Before you know it, romantic strolls and hot cocoa by the fire turn to frantically keeping the house clean and making sure to cook everyone’s favorite potatoes for Thanksgiving. And Heaven forbid you don’t get your Christmas cards out in time.
Well, this year, let there be a little bit more sunshine for you on the holiday of giving thanks. According to GasBuddy.com, gas is expected to be the cheapest it has ever been for this holiday in a decade: just in time for everyone’s Thanksgiving holiday travels.
Gas prices are expected to be the lowest they have been in ten years, coming in at $1.99 a gallon for the national average.
According to Tom Kloza, global head of energy analysis for the Oil Price Information Service, the national average is at $2.072, with 60% of gas fill-up stations selling at under $2 dollars.
“We had lower prices in 2008 and 2009, but not for Thanksgiving,” said Kloza. “The cheapest markets are in the Great Lakes states.”
The states with the lowest gas prices are Indiana ($1.803), Ohio, ($1.804), and Missouri ($1.860).
Gas is relatively inexpensive in the southern states as well, including Arkansas ($1.881), Louisiana ($1.877), Alabama ($1.841), Mississippi ($1.855), Texas ($1.855) and South Carolina ($1.841).
The state with the highest gas price is currently California, coming in at $2.740 a gallon in the Golden State.
With gas being an estimated average of $2.81 a gallon last year, we are down by more than a dollar.
The reason that the price for fuel is that the nation has an excess of it. US oil producers are still drilling despite the Organization of the Petroleum Exporting Countries (OPEC) keeping production rates high.
Back in January, the national average for gas was $2.19, which was down from $3.31 per gallon the year before. Now, eleven months later, gas will be under 2 dollars for many states.
The highest gas prices we have ever had were seen back in 2008. Seven years ago, the average price of gasoline per gallon was $3.60, according to the American Automobile Association (AAA).
Most people are not thinking about how great it is that gas prices are finally leveling out with crude oil prices, but rather that they got lucky this holiday season.
Of all the Americans who celebrate Thanksgiving, AAA estimates that close to 42 million people will drive at least 50 miles, with 67% going as far as 200 miles for the 2015 holiday. Hopefully, having such low gas prices will make that drive a little easier.
A job that would be truly fantastic to be a part of would be working for BuzzFeed.
BuzzFeed has headquarters in Anaheim, California, with several satellite branches across the country and the globe.
Being able to work for a company that is Internet based would mean I would be a part of the “breaking news” world, writing stories about popular trends and world events practically as they are happening. BuzzFeed is more than just quizzes about what Harry Potter house you should be sorted into or what Disney princesses would look like in the real world; they also publish real stories about public events.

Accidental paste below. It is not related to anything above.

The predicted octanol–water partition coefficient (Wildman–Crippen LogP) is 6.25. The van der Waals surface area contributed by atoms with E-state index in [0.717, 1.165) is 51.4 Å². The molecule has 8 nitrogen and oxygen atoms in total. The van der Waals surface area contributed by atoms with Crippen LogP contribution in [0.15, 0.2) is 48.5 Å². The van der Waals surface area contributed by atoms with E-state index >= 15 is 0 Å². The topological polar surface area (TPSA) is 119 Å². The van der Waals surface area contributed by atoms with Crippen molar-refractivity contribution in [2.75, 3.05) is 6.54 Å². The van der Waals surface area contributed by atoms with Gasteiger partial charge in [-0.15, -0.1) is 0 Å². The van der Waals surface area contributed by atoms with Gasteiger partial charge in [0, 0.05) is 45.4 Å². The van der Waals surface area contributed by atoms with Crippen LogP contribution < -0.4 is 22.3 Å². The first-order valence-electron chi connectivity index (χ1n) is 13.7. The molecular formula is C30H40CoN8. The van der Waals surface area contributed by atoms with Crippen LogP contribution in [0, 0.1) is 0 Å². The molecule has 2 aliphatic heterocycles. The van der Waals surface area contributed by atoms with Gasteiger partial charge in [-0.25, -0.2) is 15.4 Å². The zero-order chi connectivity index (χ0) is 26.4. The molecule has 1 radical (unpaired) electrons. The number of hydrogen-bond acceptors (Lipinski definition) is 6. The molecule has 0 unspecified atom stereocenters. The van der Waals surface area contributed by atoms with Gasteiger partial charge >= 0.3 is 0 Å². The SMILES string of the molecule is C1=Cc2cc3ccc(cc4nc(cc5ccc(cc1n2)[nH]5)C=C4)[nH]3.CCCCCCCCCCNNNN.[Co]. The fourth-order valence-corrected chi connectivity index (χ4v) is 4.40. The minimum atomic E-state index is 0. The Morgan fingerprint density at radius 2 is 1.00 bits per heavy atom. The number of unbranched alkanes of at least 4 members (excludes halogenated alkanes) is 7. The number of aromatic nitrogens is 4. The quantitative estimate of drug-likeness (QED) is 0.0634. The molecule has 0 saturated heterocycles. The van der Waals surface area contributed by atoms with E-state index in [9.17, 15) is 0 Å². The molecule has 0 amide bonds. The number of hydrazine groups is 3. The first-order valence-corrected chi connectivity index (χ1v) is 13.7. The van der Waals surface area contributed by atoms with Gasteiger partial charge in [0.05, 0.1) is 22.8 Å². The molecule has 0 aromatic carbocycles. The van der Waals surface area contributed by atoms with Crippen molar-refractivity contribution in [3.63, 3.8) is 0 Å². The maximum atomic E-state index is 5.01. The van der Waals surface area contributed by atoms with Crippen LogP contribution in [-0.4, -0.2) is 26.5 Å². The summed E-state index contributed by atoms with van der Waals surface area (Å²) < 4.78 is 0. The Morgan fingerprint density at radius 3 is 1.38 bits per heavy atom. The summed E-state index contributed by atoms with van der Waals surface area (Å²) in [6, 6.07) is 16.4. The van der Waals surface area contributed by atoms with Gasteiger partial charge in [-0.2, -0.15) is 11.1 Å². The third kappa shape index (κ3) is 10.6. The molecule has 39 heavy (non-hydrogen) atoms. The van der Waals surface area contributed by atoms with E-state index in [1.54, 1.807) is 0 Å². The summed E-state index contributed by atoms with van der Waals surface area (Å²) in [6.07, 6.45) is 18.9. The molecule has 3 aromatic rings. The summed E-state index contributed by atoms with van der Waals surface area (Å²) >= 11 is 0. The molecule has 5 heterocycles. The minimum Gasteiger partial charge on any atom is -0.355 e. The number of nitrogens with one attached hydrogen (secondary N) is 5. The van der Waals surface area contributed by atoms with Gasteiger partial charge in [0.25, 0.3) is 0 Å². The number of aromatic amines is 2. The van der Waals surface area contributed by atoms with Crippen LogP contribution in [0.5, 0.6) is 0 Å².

BuzzFeed also has several channels on YouTube with content that is relatable for ‘millennials’, and sometimes, even their parents. The whole reason I started to consider BuzzFeed as a place to work was because of their videos on YouTube. I follow a lot of “professional YouTubers” and I kept getting videos from BuzzFeed as suggestions to watch. I would soon find myself 10 videos deep on BuzzFeed’s channel, and I would be posting links all over my sisters’ and friends’ Facebook walls.
BuzzFeed has different content for every type of person: taste test videos; life hacks; “10 weird things all couples do” or “what it’s like growing up with a sister”. My personal favorites are the Try Guys. They are just a group of four men in their early 30’s trying out things that they regularly wouldn’t.
Their videos start with relatively normal topics, like, “Try To Survive In The Woods”, and slowly branch out into more–unique–ideas, like, “Try To Be Drag Queens.” At first I would just watch one or two and then go back to what I was doing before (like homework, ha!) and it quickly developed into me watching 40 minutes worth of videos, alone in my room, laughing until I cried or couldn’t breathe.
While most people would think that it is fun bordering on crazy, but that is just the kind of thing that I love. I love making people laugh, and I love getting to know people and seeing them in their everyday environments, and seeing what they do. The only problem with this is that I would classify myself as an outgoing introvert. I love hanging out with people, and I enjoy sharing the company of others. Sometimes, however, it is hard for me to get to know other people and open up to them. There are days when you just have to isolate yourself in your bedroom with all the lights off, binging on Netflix and Doritos.
BuzzFeed is made up of all different kinds of people, but the most important thing is that I see people there that are just like me. If I can see myself working there without even seeing the office or truly knowing what a job there entails, that’s how I know it’s a dream job.
Besides having a fun workplace environment, BuzzFeed allows workers to publish articles from home. Getting to stay in bed and work in my pajamas sounds like the ultimate dream job!